All that I have spoken of so far has happened or is happening now in the life of the church — in my life — but now we come to this morning’s reading from the end of the story and here we have a wonderful picture of what is yet to take place. It is towards evening when Isaac comes out into the fields — the end times of the day. He sees the camels coming and Rebekah sees him. Although she asks who Isaac is, she knows who he is before she is told, for she has already dismounted her camel in order to meet him. So too will the church know the Lord Jesus when she sees him coming for her. Rebekah takes her veil and covers herself, just as do brides today. She makes ready to meet her Lord. And Isaac takes her; she becomes his wife; and he loves her.

“This mystery is profound, and I am saying that it refers to Christ and the church” (Ephesians 5.32). There can hardly be a more amazing picture of the ultimate union between the Lord Jesus and those who love him and belong to him, than the picture of a man and wife made one in marriage. It is the most intimate of all relationships; yet it is the one that Christ has chosen to commit himself to with all those members of the human race who have responded to the Spirit’s call and have committed themselves to him. And in every day, and in every way, through the Spirit, Jesus is making the church ready for the wedding day. “Christ loved the church and gave himself up for her, that he might sanctify her, having cleansed her by the washing of water with the word, so that he might present the church to himself in splendour, without spot or wrinkle or any such thing, that she might be holy and without blemish” (Ephesians 5.25-27).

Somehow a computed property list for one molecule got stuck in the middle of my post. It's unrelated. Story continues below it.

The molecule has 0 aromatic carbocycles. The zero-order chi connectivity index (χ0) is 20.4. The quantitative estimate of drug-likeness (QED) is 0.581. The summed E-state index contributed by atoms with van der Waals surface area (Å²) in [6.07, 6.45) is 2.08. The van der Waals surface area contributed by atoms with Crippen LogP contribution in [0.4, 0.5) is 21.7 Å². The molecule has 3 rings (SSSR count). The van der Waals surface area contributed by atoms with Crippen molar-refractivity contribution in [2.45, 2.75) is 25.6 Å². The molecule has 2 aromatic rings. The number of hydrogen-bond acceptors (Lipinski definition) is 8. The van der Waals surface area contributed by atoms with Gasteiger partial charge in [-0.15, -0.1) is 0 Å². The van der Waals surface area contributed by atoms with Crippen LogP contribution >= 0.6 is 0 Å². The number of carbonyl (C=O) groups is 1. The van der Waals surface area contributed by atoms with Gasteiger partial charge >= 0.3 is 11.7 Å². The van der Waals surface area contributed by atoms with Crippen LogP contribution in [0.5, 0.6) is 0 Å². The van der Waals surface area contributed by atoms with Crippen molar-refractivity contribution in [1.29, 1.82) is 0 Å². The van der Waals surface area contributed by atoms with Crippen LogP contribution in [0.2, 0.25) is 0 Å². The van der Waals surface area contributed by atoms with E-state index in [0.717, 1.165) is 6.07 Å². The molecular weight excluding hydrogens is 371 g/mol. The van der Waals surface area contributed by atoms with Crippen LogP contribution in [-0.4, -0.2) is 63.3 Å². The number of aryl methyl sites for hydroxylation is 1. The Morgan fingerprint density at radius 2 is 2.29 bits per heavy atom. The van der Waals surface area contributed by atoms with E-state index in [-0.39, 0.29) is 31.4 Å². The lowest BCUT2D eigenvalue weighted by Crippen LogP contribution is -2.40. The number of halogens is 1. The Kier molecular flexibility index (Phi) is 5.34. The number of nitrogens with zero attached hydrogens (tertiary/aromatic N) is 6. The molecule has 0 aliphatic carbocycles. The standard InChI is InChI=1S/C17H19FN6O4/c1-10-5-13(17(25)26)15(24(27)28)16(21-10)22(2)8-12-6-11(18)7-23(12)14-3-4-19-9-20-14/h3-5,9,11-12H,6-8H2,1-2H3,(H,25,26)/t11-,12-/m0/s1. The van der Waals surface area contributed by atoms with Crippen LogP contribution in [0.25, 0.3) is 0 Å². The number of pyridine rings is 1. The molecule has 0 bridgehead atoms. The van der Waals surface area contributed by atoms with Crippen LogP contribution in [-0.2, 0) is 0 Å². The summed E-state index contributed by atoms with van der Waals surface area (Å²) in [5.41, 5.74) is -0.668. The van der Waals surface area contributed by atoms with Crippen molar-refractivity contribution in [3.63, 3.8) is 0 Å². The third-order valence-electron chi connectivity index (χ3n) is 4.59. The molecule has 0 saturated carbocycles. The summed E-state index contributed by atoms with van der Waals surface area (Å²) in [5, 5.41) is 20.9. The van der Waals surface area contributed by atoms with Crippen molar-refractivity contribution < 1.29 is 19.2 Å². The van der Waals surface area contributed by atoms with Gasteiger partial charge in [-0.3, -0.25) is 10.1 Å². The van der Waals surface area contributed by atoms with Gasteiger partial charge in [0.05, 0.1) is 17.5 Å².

So will come the day that John the Seer once saw in vision. An angel told him: “Come, I will show you the Bride, the wife of the Lamb.” And the angel carried him away in the Spirit to a great, high mountain, and showed him “the holy city Jerusalem coming down out of heaven from God, having the glory of God, its radiance like a most rare jewel, like a jasper, clear as crystal” (Revelation 21.9-11). John saw the church … the city of God, the new Jerusalem … becoming, at the end, united with her betrothed husband, the Lamb, the Lord of Glory, and sharing that glory, being his forever and ever, and loved with an everlasting love. Isaac gets his Rebekah; Jesus gets his church.

Lord, make ready your queen now.
She waits in hope, watching the clouds.
Clouds of rain, washing her clean now;
Soon she’ll be seen, ready to have and to hold.

Stand, new Jerusalem, stand.
Dressed in white linen, take his hand;
Take his hand, you lovely bride.

The bride-to-be is waiting, clothed in purity,
Getting ready for the wedding to begin.
And now she sings her love song, waiting for the Son,
And she knows, yes she knows, he’ll come again.

She hears of wars and famines, as her Love foretold.
She sees the nations rushing to their doom.
But she lifts her head, rejoicing, watching for her sun,
For she knows the world will bow before him soon.

Stand, new Jerusalem, stand.
Dressed in white linen, take his hand;
Take his hand, you lovely bride.

A song by Jamie Owens-Collins that you can listen to by going to “New Jerusalem” under “Crumbs”.